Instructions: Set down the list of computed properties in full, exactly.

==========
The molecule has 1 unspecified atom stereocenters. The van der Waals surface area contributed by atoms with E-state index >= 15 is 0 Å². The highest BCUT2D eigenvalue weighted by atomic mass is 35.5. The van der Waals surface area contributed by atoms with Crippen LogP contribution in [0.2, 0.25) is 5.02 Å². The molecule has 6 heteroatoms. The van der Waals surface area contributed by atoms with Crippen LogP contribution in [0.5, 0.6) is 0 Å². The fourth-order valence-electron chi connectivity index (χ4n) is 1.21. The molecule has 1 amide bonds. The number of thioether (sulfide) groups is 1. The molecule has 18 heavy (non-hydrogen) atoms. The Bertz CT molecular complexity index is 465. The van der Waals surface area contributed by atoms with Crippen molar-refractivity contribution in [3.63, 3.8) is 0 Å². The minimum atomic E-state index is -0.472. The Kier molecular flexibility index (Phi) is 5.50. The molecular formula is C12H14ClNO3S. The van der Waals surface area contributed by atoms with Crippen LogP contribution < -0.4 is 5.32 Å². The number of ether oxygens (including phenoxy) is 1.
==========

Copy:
The molecule has 1 unspecified atom stereocenters. The van der Waals surface area contributed by atoms with E-state index >= 15 is 0 Å². The highest BCUT2D eigenvalue weighted by atomic mass is 35.5. The van der Waals surface area contributed by atoms with Crippen LogP contribution in [0.2, 0.25) is 5.02 Å². The molecule has 6 heteroatoms. The van der Waals surface area contributed by atoms with Crippen LogP contribution in [0.5, 0.6) is 0 Å². The fourth-order valence-electron chi connectivity index (χ4n) is 1.21. The molecule has 1 amide bonds. The number of thioether (sulfide) groups is 1. The molecule has 18 heavy (non-hydrogen) atoms. The Bertz CT molecular complexity index is 465. The van der Waals surface area contributed by atoms with Crippen molar-refractivity contribution in [3.63, 3.8) is 0 Å². The minimum atomic E-state index is -0.472. The Kier molecular flexibility index (Phi) is 5.50. The molecular formula is C12H14ClNO3S. The van der Waals surface area contributed by atoms with Crippen LogP contribution < -0.4 is 5.32 Å². The number of ether oxygens (including phenoxy) is 1.